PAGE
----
Channelpedia

PubMed 18032528


Referenced in Channelpedia wiki pages of: none

Automatically associated channels: Nav1.5



Title: NF-kappaB-dependent transcriptional regulation of the cardiac scn5a sodium channel by angiotensin II.

Authors: Lijuan L Shang, Shamarendra Sanyal, Arnold E Pfahnl, Zhe Jiao, Jon Allen, Hong Liu, Samuel C Dudley

Journal, date & volume: Am. J. Physiol., Cell Physiol., 2008 Jan , 294, C372-9

PubMed link: http://www.ncbi.nlm.nih.gov/pubmed/18032528


Abstract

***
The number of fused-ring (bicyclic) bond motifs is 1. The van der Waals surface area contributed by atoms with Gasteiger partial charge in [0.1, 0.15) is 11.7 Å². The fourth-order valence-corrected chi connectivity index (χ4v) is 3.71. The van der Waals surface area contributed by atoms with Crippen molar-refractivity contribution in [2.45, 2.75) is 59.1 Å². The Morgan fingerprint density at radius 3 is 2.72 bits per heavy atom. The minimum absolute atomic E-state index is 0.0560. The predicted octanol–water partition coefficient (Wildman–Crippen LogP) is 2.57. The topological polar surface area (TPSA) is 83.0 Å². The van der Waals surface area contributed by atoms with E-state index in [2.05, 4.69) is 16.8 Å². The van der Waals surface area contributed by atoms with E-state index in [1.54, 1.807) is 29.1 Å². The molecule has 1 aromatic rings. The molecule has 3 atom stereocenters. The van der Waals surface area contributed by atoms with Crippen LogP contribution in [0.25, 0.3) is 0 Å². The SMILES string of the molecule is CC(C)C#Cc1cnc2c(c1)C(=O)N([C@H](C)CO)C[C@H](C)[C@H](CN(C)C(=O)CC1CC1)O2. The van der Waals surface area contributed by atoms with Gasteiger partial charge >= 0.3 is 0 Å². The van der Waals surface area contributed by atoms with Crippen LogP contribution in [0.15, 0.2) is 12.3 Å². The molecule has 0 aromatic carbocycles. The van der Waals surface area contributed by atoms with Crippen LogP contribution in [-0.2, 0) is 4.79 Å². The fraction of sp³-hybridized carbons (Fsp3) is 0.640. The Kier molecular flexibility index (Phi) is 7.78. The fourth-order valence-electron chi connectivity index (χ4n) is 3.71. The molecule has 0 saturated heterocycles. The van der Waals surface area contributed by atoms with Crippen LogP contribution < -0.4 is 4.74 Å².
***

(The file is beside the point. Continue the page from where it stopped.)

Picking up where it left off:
Angiotensin II (ANG II) increases oxidative stress and is associated with increased risk of sudden cardiac death. The cardiac Na(+) channel promoter contains elements that confer redox sensitivity. We tested the hypothesis that ANG II-mediated oxidative stress may modulate Na(+) channel current through altering channel transcription. In H9c2 myocytes treated for 48 h with ANG II (100 nmol/l) or H(2)O(2) (10 micromol/l) showed delayed macroscopic inactivation, increased late current, and 59.6% and 53.8% reductions in Na(+) current, respectively (P < or = 0.01). By quantitative real-time RT-PCR, the cardiac Na(+) channel (scn5a) mRNA abundance declined by 47.3% (P < 0.01) in H9c2 myocytes treated for 48 h with 100 nmol/l ANG II. A similar change occurred with 20 micromol/l H(2)O(2) (46.9%, P < 0.01) after 48 h. Comparable effects were seen in acutely isolated ventricular myocytes. The effects of ANG II could be inhibited by prior treatment of H9c2 cells with scavengers of reactive oxygen species or an inhibitor of the NADPH oxidase. Mutation of the scn5a promoter NF-kappaB binding site prevented decreased activity in response to ANG II and H(2)O(2). Gel shift and chromosomal immunoprecipitation assays confirmed that nuclear factor (NF)-kappaB bound to the scn5a promoter in response to ANG II and H(2)O(2). Overexpression of the p50 subunit of NF-kappaB in H9c2 cells reduced scn5a mRNA (77.3%, P < 0.01). In conclusion, ANG II can decrease scn5a transcription and current. This effect appears to be through production of H(2)O(2) resulting in NF-kappaB binding to the Na(+) channel promoter.